Deadly response to Gaza protests ‘unsurprising’, says Quaker volunteer

A Quaker woman with firsthand experience of the conflict between Israel and Palestine will visit the Bega Valley to give presentations on the issue. 

About eighteen months ago Aletia Dundas returned to Australia from deployment as part of the Ecumenical Accompaniment Programme in Palestine and Israel, where she provided a level of protection to civilians going about their daily life. 

She was based in the South Hebron Hills, the most southern part of the West Bank, where most Palestinians are farmers or shepherds and their livelihoods are connected to the land.

“It’s becoming increasingly difficult to maintain such livelihoods, because illegal Israeli settlements have little by little encroached on Palestinian land,” Ms Dundas said.  

“Settler highways now disrupt the path that shepherds have traditionally taken their sheep for generations.

“All Israeli settlements are illegal under international law and the newer Israeli outposts are also illegal under Israeli law, but they continue to receive government services that their Palestinian neighbouring communities are deprived of.”

She said while Israeli settlements continue to expand, Palestinians are increasingly forced to provide written proof of ownership of the land they have lived on for generations and if they fail to produce the correct documents, a demolition order is placed on their home, then at an unspecified time a bulldozer will arrive and flatten their house. 

“Children are particularly affected, because the way that the occupied land has been split up they may well find themselves living on land that is under Israeli military control, while their school is in an area under Palestinian civilian control,” Ms Dundas said. 

“So they need to move through military checkpoints and face body searches and harassment at these checkpoints on a daily basis just to make their way to and from school.”

The most heartbreaking story she witnessed during her deployment was of Jibrin, a shepherd who lost one of his brothers to the Israeli military in the 1960s.

She said Jibrin continued to face daily harassment and violence as he took his sheep to his field, yet he struck her as a humble and peaceful man.

“Despite his frustrations with the occupation, he was committed to nonviolent resistance and talked repeatedly about a time in the future when all the religions would get along again,” Ms Dundas said.

“During my last week in the field, Jibrin was arrested. His crime was simply to allow his sheep to graze on what had been his family’s agricultural land for generations, but was now surrounded on all sides by settlements and recently declared a closed military zone.

“It was particularly difficult to see him so distressed and hopeless following this incident. He told me tearfully that he would continue to stay on his land until they kill him.”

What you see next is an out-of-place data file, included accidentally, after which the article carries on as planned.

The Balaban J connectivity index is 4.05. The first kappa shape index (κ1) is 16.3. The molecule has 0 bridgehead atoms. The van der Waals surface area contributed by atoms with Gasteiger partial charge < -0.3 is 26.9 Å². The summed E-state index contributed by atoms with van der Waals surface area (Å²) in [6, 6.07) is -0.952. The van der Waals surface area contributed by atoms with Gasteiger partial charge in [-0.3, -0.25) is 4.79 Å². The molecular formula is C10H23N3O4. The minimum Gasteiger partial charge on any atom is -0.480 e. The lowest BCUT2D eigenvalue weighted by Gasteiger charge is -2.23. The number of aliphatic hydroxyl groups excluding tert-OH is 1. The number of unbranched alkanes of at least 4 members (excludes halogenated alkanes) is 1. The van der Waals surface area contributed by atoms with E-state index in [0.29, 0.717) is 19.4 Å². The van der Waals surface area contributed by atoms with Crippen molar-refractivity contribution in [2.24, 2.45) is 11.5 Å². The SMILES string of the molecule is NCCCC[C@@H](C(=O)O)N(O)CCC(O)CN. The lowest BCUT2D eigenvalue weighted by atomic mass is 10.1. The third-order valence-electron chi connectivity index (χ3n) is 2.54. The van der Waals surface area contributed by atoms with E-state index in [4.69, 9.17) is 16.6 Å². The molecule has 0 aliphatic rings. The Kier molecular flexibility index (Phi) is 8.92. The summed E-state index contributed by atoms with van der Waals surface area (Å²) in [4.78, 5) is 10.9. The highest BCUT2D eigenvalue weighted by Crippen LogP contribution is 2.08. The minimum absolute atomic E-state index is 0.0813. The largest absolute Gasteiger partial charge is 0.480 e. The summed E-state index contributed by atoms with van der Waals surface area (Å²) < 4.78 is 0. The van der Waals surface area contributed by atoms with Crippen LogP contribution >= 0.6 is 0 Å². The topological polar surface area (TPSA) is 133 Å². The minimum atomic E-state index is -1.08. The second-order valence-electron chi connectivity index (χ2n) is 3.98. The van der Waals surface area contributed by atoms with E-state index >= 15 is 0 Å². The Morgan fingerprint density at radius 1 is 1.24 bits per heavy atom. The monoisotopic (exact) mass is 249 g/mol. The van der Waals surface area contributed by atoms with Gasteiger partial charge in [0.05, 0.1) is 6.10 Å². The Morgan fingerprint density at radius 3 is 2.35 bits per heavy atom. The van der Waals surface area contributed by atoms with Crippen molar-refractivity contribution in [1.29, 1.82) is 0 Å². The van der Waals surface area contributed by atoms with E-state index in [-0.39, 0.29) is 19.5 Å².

Recently, 63 Palestinian protesters were shot and killed by Israeli forces along the Gaza border – including an eight-month-old child – while a few kilometres away Israel and the US held an inauguration ceremony for the new American Embassy in Jerusalem.

Ms Dundas said Israel's disproportionate use of force against Palestinians in this situation was unsurprising.

“Palestinians would have known the risks of protesting, but to not protest is to give up,” she said.

The shooting occurred just before Nakba Day on May 15, an annual event commemorating when hundreds of thousands of Palestinians were displaced from their homelands in 1948, and protests for their right to return. 

As an ecumenical accompanier (EA) about their daily life, whether it was walking with them to school, accompanying them as they graze their sheep, or assisting in the olive harvest.

EAs also document human rights abuses and incidents of military and settler violence, as well as attempting to prevent such incidents from occurring in the first place.

They only work with people who resist the settler occupation by non-violent means, and Ms Dundas said she saw plenty of examples of non-violent resistance. 

“‘Resistance shepherding’, as I called it, was a common form of non-violent protest,” she said.

“People would continue to go about their lives: ploughing their fields, allowing their sheep to graze, travelling to school, and lining up endlessly at checkpoints on the way to work, despite the daily threats of harassment and violence for doing so.

“Every Saturday morning a group of Palestinian families would gather for a peaceful protest that they called ‘land action’.

“They would play a game of soccer on their family land now occupied by settlers and Israeli activists from Jerusalem and Tel Aviv, together with other internationals like ourselves, would stand nearby watching in peaceful solidarity.”

Ms Dundas said the Bega Valley Quakers were incredibly supportive of her work overseas, as they manage the Quaker Peace and Social Justice fund which gave her a grant for the three-month deployment.

She will give a public presentation on her experiences at St John’s Anglican Church, 12 Church St, Bega on May 26 from 7pm and Merimbula Uniting Church, Henwood St, Merimbula on May 27 from 2pm. 

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